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Irish return to political violence?
Irish return to political violence?
By J.P. Linstroth
This past week, I had a conversation with a friend of mine from Belfast, Northern Ireland about the so-called ‘New’ Irish Republican Army (IRA) and its murder of Irish journalist, Lyra McKee, 29 years old, April 18th. Both of us expressed outrage. After all, the ‘Good Friday Agreement’ for peace in Northern Ireland was signed almost exactly 21 years ago, finally ending ‘The Troubles’, which cost nearly 3,500 lives.
Most believed that such extrajudicial killings were relics of the past. The Northern Irish murders ended, or so we thought, with the ‘peace accords’ at Stormont Palace and House of Commons in 1998. Even so, some observers of the Northern Irish Troubles knew IRA hardliners remained after the peace deal had been signed—those who could not accept peace in Northern Ireland, who would not stop the violence until a utopic vision for a ‘unified Ireland’ was achieved.
The tumultuous years of the Troubles lasted in Northern Ireland from the 1960s until 1998, but historically speaking, the violence between Irish Catholics and Irish Protestants has deep roots in the sectarian divide of Irish history to the 17thcentury ‘Plantation Era’.
The early years of the conflict between native Catholics against the settler Protestant British and Scottish ‘planter class’ resulted in the Confederate Wars (1641-1653) and the Williamite War (1689-1691), and then to 1916, a bit more than a century ago, and the ‘Easter Rising’ in Dublin, Ireland, where a concerted effort was undertaken to win Irish independence from Great Britain and establish the Irish Republic. It was led by the Irish Republican Brotherhood, the Irish Volunteers, and the Irish Citizen Army, when the British were heavily engaged in fighting World War I. This historical period was instrumental in Irish history when political party Sinn Féin garnered a majority of Irish votes in 1918 and later would evolve into the political arm of the IRA.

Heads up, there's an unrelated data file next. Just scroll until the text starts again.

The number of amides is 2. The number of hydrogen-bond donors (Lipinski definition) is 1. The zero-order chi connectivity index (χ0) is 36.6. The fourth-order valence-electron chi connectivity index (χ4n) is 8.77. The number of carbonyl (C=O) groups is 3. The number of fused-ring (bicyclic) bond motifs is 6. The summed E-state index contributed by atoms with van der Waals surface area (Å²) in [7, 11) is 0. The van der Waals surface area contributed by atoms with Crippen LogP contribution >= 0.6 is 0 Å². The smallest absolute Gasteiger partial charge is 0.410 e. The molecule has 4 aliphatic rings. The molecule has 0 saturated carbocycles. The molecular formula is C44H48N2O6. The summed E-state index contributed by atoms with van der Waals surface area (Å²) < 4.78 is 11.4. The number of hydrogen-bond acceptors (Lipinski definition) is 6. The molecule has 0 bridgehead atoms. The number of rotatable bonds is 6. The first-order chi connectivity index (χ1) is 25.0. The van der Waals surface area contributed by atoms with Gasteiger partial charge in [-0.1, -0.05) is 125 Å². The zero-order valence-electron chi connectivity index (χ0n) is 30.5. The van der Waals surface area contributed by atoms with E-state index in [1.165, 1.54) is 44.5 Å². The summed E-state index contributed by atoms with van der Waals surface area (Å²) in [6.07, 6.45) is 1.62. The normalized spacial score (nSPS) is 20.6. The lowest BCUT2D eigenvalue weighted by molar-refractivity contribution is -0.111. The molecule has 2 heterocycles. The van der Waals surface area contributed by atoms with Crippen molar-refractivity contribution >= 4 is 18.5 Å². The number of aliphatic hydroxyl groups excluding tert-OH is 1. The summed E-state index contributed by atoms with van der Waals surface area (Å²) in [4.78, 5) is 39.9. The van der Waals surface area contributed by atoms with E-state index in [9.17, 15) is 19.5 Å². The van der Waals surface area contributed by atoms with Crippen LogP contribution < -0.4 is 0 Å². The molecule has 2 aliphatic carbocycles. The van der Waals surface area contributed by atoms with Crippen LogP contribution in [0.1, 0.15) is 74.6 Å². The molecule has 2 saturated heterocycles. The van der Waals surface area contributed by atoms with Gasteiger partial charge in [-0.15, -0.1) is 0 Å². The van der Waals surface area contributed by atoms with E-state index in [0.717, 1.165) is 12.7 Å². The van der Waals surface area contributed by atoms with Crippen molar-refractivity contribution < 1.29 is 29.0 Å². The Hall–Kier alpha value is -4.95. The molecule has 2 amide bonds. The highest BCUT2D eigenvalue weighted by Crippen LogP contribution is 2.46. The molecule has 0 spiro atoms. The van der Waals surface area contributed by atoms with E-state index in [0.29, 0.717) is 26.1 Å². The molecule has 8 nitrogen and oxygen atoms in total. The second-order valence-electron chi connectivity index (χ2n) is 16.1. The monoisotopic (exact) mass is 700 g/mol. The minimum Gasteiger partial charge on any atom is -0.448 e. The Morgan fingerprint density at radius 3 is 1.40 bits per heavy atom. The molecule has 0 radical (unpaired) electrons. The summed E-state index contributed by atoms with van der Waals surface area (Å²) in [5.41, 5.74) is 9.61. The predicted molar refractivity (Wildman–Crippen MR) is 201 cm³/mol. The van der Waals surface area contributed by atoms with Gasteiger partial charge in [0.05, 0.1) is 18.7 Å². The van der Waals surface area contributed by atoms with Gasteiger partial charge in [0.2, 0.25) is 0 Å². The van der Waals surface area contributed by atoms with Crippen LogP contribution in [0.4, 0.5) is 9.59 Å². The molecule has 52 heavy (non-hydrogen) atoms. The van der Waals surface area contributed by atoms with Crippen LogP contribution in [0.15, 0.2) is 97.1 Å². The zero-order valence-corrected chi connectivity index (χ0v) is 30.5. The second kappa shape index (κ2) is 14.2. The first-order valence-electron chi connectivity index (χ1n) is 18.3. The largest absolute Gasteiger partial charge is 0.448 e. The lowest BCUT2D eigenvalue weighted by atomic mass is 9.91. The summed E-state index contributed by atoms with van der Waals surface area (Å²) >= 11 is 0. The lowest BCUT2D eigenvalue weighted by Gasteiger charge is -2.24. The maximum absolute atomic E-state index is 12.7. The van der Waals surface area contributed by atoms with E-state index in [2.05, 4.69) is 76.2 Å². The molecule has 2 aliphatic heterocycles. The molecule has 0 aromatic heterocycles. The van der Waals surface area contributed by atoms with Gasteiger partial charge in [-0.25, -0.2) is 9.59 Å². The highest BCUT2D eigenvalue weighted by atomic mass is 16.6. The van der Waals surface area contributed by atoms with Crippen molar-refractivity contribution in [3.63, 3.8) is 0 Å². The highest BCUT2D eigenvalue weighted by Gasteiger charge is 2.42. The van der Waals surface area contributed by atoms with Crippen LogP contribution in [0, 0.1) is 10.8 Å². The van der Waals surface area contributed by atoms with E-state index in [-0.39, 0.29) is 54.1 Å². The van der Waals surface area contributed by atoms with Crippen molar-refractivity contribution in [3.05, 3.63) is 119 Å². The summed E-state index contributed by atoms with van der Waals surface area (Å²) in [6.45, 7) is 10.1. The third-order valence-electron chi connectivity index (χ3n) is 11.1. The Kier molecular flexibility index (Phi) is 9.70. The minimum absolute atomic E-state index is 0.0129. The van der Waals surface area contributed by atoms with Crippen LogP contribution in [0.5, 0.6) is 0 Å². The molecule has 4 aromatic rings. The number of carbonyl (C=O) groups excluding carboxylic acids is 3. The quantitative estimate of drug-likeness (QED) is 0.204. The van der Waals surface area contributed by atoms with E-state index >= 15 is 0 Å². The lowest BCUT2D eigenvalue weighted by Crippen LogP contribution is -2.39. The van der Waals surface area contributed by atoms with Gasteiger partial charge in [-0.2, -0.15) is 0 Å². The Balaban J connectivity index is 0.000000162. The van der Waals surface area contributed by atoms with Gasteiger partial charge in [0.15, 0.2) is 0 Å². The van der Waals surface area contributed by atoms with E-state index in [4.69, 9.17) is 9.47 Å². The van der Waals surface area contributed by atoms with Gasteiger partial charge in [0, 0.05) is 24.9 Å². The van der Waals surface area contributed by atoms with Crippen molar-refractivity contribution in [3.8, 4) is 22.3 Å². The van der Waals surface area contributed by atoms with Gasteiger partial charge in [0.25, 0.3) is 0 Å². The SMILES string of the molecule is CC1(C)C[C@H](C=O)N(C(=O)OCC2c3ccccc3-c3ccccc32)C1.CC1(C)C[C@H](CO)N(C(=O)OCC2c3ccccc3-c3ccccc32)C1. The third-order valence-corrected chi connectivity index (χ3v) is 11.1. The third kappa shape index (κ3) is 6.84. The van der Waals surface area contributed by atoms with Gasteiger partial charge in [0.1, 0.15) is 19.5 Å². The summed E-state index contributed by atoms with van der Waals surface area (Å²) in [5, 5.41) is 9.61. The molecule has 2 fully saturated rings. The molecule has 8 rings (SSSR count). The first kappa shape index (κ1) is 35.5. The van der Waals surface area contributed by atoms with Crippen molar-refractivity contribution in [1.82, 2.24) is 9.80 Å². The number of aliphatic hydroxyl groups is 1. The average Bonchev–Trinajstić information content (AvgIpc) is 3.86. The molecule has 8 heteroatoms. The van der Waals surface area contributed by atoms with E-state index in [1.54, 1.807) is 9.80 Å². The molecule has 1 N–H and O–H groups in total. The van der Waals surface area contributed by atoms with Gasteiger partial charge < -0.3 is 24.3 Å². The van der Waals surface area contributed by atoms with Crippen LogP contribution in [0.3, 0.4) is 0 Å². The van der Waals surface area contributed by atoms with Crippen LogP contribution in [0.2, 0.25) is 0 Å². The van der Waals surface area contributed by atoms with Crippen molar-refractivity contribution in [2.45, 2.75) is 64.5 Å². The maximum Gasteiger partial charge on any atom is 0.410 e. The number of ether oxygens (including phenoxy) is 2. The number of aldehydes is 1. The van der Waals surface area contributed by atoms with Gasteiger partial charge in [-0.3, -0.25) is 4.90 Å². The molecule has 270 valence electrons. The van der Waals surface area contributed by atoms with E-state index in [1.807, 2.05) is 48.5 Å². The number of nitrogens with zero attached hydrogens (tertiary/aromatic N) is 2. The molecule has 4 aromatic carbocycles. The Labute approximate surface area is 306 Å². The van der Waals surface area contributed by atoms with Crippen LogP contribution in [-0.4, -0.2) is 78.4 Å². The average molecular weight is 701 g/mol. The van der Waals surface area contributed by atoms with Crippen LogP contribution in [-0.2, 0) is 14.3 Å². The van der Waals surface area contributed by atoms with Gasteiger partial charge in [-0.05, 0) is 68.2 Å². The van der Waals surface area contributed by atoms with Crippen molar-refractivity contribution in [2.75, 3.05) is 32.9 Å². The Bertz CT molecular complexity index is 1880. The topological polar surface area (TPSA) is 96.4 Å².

From the 1960s to 1990s, the Troubles were a period of convoluted killings between Catholic-Republican paramilitaries and Protestant Ulster-Loyalist paramilitaries, as well as the IRA against the British military and the Royal Ulster Constabulary (RUC), a time of reprisals and counter-reprisals, resulting in assassinations, car bombings, civilian casualties, death threats, disappearances, hunger strikes, petrol bombs, political-jockeying for power, political murals, prison sentences, sectarian community-divisions, and continual terrorism.
Both Unionists and Republicans have united against dissident ‘New’ IRA paramilitaries because of the murder of the journalist Lyra McKee in Derry during Easter Week. After 21 years of relative peace, their willingness to dialogue is welcome and signifies that we are undeniably in a new era where sectarian violence has no place in this ‘new’ Northern Ireland. Talks about power-sharing between Sinn Féin and the Democratic Unionist Party (DUP) have been revived since the breakdown of such discussions in 2017.
A statement by the ‘New’ IRA’s political party Saoradh, claimed: “Tragically a young journalist, Lyra McKee, was killed accidentally”—was not good enough to the Northern Irish majority who supported the peace process and the Good Friday Agreement in 1998.